Fear-potentiated startle and posttraumatic stress symptoms in urban police officers

Authors

  • Nnamdi Pole,

    Corresponding author
    1. Department of Psychiatry, University of California, San Francisco
    • Department of Psychology, University of Michigan, 2260 East Hall, 525 East University, Ann Arbor, Michigan 48109-1109
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  • Thomas C. Neylan,

    1. Department of Psychiatry, University of California, San Francisco
    2. Department of Veterans Affairs Medical Center, San Francisco, California
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  • Suzanne R. Best,

    1. Department of Psychiatry, University of California, San Francisco
    2. Department of Veterans Affairs Medical Center, San Francisco, California
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  • Scott P. Orr,

    1. Department of Veterans Affairs Medical Center, San Francisco, California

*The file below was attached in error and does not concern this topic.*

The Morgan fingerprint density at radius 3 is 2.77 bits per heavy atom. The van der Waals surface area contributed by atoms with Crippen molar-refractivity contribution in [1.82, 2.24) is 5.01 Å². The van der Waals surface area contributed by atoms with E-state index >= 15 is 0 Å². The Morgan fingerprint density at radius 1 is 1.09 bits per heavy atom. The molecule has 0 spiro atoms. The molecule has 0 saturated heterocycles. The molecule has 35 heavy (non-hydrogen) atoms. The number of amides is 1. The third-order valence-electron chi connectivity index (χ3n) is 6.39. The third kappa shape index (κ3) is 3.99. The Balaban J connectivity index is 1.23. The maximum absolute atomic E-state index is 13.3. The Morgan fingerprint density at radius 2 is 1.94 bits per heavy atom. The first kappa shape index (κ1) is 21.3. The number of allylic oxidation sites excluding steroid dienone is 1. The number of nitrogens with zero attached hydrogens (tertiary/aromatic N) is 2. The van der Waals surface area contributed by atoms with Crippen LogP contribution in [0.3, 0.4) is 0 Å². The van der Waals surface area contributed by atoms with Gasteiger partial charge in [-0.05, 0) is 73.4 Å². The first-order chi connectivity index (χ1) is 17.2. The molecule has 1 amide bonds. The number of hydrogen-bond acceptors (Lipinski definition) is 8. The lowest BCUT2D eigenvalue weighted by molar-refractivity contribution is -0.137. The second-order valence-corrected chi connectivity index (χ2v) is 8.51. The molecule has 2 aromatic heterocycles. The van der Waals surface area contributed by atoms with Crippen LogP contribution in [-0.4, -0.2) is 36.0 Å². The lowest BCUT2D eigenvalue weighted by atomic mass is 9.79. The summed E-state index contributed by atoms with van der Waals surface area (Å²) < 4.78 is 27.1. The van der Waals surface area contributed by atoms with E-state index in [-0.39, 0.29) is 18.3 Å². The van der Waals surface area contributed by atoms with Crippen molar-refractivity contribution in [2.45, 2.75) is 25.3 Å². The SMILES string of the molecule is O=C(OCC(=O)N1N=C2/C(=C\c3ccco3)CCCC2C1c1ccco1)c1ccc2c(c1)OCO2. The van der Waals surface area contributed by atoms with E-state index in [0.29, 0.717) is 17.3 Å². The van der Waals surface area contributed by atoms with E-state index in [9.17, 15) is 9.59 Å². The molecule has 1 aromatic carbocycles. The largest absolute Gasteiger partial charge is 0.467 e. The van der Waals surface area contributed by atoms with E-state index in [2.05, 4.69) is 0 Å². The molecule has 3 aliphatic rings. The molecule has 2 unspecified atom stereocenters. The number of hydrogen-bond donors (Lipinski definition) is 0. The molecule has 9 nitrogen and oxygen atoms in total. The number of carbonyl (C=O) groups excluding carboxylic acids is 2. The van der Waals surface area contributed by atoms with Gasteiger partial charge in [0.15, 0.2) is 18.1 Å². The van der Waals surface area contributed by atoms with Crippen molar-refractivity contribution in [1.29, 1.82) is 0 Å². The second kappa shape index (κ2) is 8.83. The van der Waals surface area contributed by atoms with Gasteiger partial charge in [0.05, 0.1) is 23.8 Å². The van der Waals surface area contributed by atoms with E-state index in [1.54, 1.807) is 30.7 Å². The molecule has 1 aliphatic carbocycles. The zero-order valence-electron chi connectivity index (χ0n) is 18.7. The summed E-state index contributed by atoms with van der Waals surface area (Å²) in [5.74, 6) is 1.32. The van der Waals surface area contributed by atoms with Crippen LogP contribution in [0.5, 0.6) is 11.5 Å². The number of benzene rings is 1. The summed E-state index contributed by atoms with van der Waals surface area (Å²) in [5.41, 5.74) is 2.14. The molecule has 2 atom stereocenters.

2. Department of Psychiatry, Harvard Medical School, Massachusetts General Hospital, Boston, Massachusetts
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  • Charles R. Marmar

    1. Department of Psychiatry, University of California, San Francisco
    2. Department of Veterans Affairs Medical Center, San Francisco, California
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Abstract

We studied the effects of increasing threat conditions on self-reported emotion, eyeblink electromyogram, and skin conductance responses to startling sounds in 55 police officers who endorsed a range of PTSD (posttraumatic stress disorder) symptoms. We found that contextual threat affected both physiologic and self-reported emotional responses. Greater PTSD symptom severity was related to greater physiologic responses under the low and medium but not under the high threat condition. The relationship between PTSD symptoms and physiologic responses was neither explained by self-reported emotional responses nor preexisting reported exaggerated startle symptoms. Our results emphasize the importance of contextual threat and suggest that laboratory measures of startle improve upon self-reported exaggerated startle alone in indexing PTSD symptom severity in urban police officers.

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